I don’t often come to this view.
J Paul Getty Villa in Malibu
Many visit combined…
The J Paul Getty Villa in Malibu
Text in italics copied from the J Paul Getty Museum’s website.
Bronze sculptures, replicas of statues found at the Villa dei Papiri, are placed in their ancient findspots. A peristyle, or covered walkway, surrounds the formal garden and leads visitors past illusionistic wall paintings to spectacular views of the Pacific Ocean.
I went up to the Getty Villa today with Gina. We were sitting outside the café, catching up on our lives and I allowed as how I take pictures almost every day, just travelogue/diary stuff, and how I never tire of it, and that I’m never not intrigued by some view .. like those very shadows ‘right there’.
May 1 and some end-of-April stories.
Click here for an update to the Getty Villa in Malibu.
I was checking on the internet to make a reservation just to have one because I know rezzies are so hard to get. Wow, there was Nothing available At All (they open reservations only 3 months in advance) except Today. Get up and go Today. So Nancy came by and we went.
The Getty Villa houses the J. Paul Getty Museum’s collection of approximately 44,000 Greek, Roman, and Etruscan antiquities. Over 1,200 works are on view in 23 galleries devoted to the permanent collection, with five additional galleries for changing exhibitions.
This is the controversial fifth-century B.C. statue usually identified as Aphrodite that the Getty is returning/has returned to Italy. There are other pieces involved in the controversy – the New Yorker did a nice article on the whole story in November 2007 which I think spoke rather well of the currently under siege Getty antiquities curator Marion True.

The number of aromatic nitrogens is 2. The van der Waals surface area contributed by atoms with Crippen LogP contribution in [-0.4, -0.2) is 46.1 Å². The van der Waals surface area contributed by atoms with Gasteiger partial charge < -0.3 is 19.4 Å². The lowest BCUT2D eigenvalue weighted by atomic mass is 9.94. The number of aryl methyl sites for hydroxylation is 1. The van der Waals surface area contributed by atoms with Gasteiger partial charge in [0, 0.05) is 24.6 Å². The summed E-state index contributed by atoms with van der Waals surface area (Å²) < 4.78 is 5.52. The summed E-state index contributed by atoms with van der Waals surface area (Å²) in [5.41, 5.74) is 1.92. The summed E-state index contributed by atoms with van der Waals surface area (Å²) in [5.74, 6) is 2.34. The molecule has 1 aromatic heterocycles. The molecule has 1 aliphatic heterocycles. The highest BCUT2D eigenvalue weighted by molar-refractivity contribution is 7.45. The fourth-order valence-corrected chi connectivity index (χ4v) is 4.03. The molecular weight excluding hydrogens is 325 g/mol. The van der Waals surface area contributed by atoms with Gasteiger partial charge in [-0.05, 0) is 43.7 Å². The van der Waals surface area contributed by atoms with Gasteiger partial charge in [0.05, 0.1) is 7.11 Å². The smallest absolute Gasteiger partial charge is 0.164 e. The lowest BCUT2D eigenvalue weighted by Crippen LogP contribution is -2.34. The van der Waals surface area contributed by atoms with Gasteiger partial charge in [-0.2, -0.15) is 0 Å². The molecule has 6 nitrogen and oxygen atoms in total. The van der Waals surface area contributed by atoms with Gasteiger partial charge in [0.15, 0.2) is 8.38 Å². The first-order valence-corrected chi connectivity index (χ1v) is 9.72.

Whoo, look at these guys.
From the NY Times June 2006, more on the Give It Back It’s Mine story (btw she was found not guilty):
“Prosecutors at the conspiracy trial of a former curator at the J. Paul Getty Museum in Los Angeles presented on Wednesday photographs of a pair of ancient marble griffins – one of the glories of the Getty’s collection – lying in a car trunk, encrusted with grime and loosely wrapped in newspaper.”
A strategically placed head…according to the guide this statue, an Olympic athlete cast in bronze, is one of only twelve left of what was once thousands of bronze athletes who graced the plazas of ancient Greek cities and towns.
This is another one of the pieces in dispute. You’ll want to go experience this work while you can!
The guide spoke expansively on these pieces – The Poet Orpheus and the Two Sirens. I’ve hopped on to many tours now and each has been informative and entertaining.
They also have for 3 bucks a 30 hour self guided audio tour. You can keep it all day and just wander around. If I ever go by myself I’ll give it a try.